The most common question asked by candidates when they are considering a new position is “What does the compensation look like?” They are often very surprised to learn the position is not paying what they were expecting, despite the big title and the size of the organization.

Most organizations have a defined compensation philosophy that determines where they will target compensation elements such as base pay, cash bonuses, long-term incentives and employee benefits. They typically have a process they use to level the position within this system. Understanding this methodology as used by your organization is extremely useful both for your own position and for those reporting to you.

A solid compensation strategy will align with and support an organization’s objectives. It can also be adjusted based on business needs, goals, changing talent markets and available resources. It is used to:

  • Recruit and retain talent,

  • Increase or maintain morale and satisfaction,

  • Reward and encourage performance,

  • Achieve internal and external equity, and

  • Minimize turnover and encourage organization loyalty.

The general components used in compensation development are:

Job Evaluations – These relate to a formalized system used to determine an appropriate compensation level for a specific job. The four techniques frequently used are Ranking, Classification, Factor Comparison and Point Method. Each approach has its pros and cons, and ultimately the process involves a certain amount of subjectivity.

Job Descriptions – Rather than a detailed list of job duties, this is an internal document that describes purpose, key responsibilities, geographic oversight, scope of influence, accountabilities, reporting structure, staff and budget.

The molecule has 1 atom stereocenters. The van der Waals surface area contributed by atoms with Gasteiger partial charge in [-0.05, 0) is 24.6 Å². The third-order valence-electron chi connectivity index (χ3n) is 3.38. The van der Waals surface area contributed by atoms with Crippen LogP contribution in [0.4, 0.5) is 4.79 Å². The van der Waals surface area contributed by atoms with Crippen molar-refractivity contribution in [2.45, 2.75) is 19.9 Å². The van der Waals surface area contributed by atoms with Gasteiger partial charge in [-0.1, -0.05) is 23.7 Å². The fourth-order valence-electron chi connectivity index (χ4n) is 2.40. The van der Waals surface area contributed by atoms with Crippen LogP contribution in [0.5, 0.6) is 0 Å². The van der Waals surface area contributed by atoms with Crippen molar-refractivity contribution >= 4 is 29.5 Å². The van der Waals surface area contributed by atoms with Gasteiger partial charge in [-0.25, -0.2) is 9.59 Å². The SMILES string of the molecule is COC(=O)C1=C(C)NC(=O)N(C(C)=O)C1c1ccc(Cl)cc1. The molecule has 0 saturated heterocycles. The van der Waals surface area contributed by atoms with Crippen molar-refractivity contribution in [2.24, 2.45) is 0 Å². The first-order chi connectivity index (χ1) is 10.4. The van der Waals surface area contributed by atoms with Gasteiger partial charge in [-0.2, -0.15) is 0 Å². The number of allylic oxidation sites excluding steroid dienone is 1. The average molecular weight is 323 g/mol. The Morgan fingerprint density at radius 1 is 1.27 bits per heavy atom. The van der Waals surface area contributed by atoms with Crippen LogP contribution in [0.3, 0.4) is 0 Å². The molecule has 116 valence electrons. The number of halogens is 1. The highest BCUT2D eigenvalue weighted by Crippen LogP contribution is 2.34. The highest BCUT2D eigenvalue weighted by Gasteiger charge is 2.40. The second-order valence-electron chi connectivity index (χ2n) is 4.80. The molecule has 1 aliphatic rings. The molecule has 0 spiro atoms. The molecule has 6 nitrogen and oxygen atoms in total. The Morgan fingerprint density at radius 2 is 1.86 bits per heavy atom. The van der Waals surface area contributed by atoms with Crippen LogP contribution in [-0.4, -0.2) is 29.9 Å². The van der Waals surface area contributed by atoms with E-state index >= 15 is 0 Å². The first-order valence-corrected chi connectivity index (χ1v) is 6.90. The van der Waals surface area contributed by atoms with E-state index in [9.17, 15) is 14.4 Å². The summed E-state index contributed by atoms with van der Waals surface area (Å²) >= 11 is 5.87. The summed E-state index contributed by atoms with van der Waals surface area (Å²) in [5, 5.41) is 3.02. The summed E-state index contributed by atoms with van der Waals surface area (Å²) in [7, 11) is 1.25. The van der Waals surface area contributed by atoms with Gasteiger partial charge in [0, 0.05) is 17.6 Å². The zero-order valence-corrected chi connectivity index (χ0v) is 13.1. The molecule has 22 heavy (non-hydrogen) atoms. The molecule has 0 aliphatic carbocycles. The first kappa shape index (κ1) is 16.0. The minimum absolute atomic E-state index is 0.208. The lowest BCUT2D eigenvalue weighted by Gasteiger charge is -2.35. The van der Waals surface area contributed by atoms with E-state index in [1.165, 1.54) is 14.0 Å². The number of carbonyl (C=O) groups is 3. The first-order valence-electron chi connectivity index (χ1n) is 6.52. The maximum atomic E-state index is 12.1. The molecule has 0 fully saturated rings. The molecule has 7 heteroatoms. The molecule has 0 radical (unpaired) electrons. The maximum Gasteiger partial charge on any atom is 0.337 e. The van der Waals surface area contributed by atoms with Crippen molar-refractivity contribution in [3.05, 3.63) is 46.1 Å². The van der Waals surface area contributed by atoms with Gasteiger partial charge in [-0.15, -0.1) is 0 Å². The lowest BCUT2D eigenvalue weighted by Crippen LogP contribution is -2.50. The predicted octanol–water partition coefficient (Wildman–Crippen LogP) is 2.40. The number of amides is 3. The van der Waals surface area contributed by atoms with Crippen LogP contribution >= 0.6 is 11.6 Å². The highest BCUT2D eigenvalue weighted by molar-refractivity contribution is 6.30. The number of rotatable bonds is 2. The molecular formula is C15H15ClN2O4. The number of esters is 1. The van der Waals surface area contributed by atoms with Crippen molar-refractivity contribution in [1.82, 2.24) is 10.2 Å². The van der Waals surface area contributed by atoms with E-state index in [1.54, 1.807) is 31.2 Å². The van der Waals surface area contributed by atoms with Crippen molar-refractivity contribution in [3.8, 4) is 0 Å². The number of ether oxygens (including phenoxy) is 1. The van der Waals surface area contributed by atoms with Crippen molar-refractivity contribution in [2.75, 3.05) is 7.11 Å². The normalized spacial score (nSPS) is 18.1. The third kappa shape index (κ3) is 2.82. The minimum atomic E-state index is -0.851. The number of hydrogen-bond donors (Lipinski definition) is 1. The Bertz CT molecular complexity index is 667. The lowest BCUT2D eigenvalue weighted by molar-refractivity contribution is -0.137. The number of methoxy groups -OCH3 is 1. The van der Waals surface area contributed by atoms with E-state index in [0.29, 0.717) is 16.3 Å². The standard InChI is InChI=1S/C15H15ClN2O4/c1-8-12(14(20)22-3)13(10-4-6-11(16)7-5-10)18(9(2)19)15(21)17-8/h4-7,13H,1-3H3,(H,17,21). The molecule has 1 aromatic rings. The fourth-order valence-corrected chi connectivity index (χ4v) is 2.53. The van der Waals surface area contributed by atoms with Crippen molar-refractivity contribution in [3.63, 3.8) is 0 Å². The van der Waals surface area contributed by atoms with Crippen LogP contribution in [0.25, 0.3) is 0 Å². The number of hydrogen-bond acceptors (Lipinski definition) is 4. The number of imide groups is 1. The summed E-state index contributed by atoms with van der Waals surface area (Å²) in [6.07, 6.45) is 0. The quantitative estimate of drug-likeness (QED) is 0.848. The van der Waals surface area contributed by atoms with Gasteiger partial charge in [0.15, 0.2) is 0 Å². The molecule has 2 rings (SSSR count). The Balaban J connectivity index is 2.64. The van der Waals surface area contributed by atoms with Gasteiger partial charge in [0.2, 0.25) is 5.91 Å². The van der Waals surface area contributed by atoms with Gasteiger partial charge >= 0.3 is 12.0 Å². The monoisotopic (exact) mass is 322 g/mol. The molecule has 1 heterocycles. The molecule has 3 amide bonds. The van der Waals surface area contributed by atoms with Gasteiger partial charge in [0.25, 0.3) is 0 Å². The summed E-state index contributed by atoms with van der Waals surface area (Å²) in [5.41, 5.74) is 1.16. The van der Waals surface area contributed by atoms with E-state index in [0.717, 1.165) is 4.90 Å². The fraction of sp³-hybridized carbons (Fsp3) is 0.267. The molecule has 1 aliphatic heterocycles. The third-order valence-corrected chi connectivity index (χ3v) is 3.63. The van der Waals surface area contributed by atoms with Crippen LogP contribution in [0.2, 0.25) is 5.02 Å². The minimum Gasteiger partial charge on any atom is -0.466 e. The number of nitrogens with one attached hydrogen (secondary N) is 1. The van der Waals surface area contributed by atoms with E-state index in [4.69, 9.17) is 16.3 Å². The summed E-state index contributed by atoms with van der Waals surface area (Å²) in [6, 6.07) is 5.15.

Job Analysis – Usually done by a compensation department, this involves analyzing the key components of the job description in comparison to other roles, review of questionnaires, observations and interviews of internal stake holders.

Salary Ranges and Structures – This involves setting a range of pay grades positions are leveled to. A position may be assigned to more than one grade, allowing for growth without compressing an individual in their existing grade. Each grade represents a wide salary range with the assumption of 50 percent of the range being the mid-point market value. It is common that grades overlap. This approach provides flexibility in managing hiring, promotions and annual salary reviews without having to modify the entire structure due to changes in market or business conditions.

Salary Surveys – Basically this is a collection of market data for the position(s) being evaluated. To be accurate and effective, it is a comparative analysis of the key elements of a role based on a match to a well-constructed job description. It is also likely to involve comparisons within industry sectors and geographic regions. Some organizations conduct their own using in-house staff while others purchase results from well-established third-party vendors who follow a specific set of standard practices and can meet Federal Trade Commission (FTC) Safe Harbor Guidelines.

Professional organizations and trade publications routinely publish results of data collected online via self-reporting. Generally, in these cases data and/or sources cannot be validated, are loosely based on job titles, cannot be used by HR, and have the potential to be more damaging to the profession than useful. It is disappointing that these are still being marketed and/or offered for sale.

If you are looking a new job, keep in mind that many organizations have policy standards that dictate base salary offers made to external candidates should not exceed 10-15 percent over the candidate’s current base salary. Variables to this (higher or lower) may relate to geography (cost of living), unique factors in existing total compensation (bonus percentages, stock, other cash compensation); candidates coming from government, privately held, non-profits and other NGOs; and other truly unique circumstances that may even require board-level approval of an offer.

As a rule of thumb, companies like to bring in new hires at or near the mid-point. Salary bands have significantly wide ranges, but that does not mean the hiring range for your role can press the upper ranges. Consider an organization’s published salaries for their leadership team when considering senior-level roles. You can also use this to estimate other tiers. Be realistic in both your expectations, evaluate “total compensation,” and take a long view in your assessment.